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I have been involved in Rescue for Siamese, Burmese and Tonkinese since I started breeding, and continue to work to ensure cats in need find the best home and the love they need.
Read a true rescue story...

Occasionally I have adults looking for a new home, usually because they don't get on with other cats in the household. If you would be interested in homing an adult (sometimes with a kitten for company) please do get in touch.

Cats need to be rehomed for many reasons, not just because their owner has died. Sometimes something goes wrong in the home life of a cat, and sadly the owner decides that he or she would be happier with another set of human 'parents'. The commonest reason is that the cat doesn’t get on with the other cats in its household. Tonkinese are particularly attached to company of their own kind, so if a cat has to be rehomed because of stress the owner may want to rehome the stressed cat with one of its companions. Very occasionally cats prefer to be singletons, and the breeder or owner will usually know this about their cat.

Rehoming a cat means that we will be looking for an extra-stable and loving environment for them, and we try to ensure the cat won't end up having to move homes again, so please don't be insulted if a rescue organisation asks to make a home visit before agreeing to let you have a cat -- we're just trying to make sure the cat has the best chance of finding a permanent and suitable second home, and matches up with their new owners, minimizing the chances of having to rehome yet again. Rehoming is stressful, so in general we look for homes without other pets or cats, as this will add to the stress of the change. This isn’t a hard-and-fast rule, but bear in mind that adult cats do not like being moved: it’s much more traumatic and takes longer for an adult to settle than for a kitten, and adults take longer to make friends with existing adults. I have however had a lot of very successful rehomes with adult cats going to join another cat who has been bereaved.

When you contact a rescue group they will need to know:

  • where you live and where you can travel to (there's no point in sending you rescue details for a cat which is hundreds of miles away from you);
  • if you are at home during the day or not;
  • if you have children (their ages) and/or other animals;
  • your experience with the breed you are enquiring about (or not — it doesn't matter if you're a first-timer, it just helps to ensure you are paired with the right cat);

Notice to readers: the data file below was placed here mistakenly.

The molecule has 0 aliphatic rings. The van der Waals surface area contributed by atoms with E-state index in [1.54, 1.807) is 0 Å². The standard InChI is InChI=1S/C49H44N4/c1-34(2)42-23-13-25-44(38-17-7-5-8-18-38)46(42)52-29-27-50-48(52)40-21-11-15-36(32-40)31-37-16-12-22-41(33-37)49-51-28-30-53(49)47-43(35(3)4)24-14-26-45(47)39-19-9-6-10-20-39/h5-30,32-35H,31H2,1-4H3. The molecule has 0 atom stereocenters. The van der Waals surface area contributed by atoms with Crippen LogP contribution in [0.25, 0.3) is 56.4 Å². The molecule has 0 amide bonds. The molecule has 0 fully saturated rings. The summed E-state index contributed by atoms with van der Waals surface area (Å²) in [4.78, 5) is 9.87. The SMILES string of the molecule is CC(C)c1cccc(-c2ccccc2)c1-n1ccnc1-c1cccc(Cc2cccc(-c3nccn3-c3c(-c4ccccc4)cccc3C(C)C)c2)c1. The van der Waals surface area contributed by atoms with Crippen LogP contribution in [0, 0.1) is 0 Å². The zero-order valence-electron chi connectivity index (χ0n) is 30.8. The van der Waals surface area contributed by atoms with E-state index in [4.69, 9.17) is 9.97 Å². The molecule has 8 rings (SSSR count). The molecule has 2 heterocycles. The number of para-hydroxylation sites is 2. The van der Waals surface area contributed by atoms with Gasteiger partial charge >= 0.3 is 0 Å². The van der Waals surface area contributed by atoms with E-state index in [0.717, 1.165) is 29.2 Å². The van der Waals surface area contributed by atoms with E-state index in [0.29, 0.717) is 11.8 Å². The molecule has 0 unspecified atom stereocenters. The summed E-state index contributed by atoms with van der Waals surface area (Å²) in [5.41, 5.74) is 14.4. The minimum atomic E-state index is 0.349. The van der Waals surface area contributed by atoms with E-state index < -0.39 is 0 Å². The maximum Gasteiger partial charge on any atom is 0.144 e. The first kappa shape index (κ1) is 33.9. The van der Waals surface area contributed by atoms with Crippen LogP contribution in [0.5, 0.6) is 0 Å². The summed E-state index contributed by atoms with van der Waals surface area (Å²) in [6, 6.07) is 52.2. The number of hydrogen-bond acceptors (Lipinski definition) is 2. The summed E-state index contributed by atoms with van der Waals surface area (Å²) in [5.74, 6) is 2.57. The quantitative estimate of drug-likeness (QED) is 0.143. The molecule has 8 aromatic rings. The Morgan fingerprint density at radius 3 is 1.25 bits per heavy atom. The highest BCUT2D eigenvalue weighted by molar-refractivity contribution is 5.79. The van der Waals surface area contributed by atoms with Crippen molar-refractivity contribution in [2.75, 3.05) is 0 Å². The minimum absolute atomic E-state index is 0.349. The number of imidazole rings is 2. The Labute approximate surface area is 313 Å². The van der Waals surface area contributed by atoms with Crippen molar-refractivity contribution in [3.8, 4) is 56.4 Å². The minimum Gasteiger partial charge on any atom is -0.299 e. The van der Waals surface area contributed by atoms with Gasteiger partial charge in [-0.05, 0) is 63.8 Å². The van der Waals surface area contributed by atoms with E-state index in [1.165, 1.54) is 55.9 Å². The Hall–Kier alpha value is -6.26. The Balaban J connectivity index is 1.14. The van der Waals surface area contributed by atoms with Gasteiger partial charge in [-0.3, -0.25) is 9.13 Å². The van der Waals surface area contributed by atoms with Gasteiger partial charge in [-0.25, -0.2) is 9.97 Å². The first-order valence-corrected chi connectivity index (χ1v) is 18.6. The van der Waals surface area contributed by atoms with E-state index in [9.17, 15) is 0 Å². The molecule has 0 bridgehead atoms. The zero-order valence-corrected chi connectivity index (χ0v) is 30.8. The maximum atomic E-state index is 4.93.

• whether you want a cat who goes out or stays in;
  • they may require a letter of recommendation from your local vet if we cannot visit you in person.

That way they can make sure that the cat goes to the home best suited to it and to ensure there is as little chance as possible of the cat needing to be rehomed again. You may be visited by a club member doing a 'home check' before being offered a cat. Most cats rehomed are healthy and well socialised, they may have had veterinary care by the rescue group such as dental work and vaccinations, so please be prepared to give a donation, as rescue is an expensive thing for clubs and breeders to support.

Occasionally rescue groups have a difficult cat who has been mistreated or who has personality problems, and sometimes they have one who will need special veterinary care that may be costly. We try to ensure that a cat is healthy and has had any outstanding veterinary treatment, and that you know as much about a cat as possible before you decide to take it on. If you would be able to take on a cat with long-term health issues or a difficult or mistreated cat, please do let us know.


Please check the 'Homes Wanted' Page for the Siamese Cat Club Welfare Trust, as they often have cats looking for homes - there were six cats waiting last time I looked.

If you wish to go on the Old-style Siamese Club waiting list, please contact them via their website (

Siamese Rescue and Siamese Welfare (the rescue organisations for the main Siamese clubs) usually have adult Siamese of all ages looking for homes all over the country. You can visit their
website or email them if you think you may have a home for a needy cat. Don't forget to say where you live so that they can put you in touch with the regional centre closest to you.


Please contact Christina Gordon for the Tonkinese Cat Club, and Val Chapple for the Tonkinese Breed Club.


Burmese rescue is done by two clubs, the Burmese Cat Society (BCS) and the Burmese Cat Club (BCC). It is organised in regions, though the regional rescue officers are always in touch with each other regarding cats that may need rescuing or rehoming.


Don't forget to say where you live as a rescue officer may be able to put you in touch with someone closer to you. Cats are not always 'brought in' to Rescue, they may be homed directly from their previous home, and that can be anywhere in the country.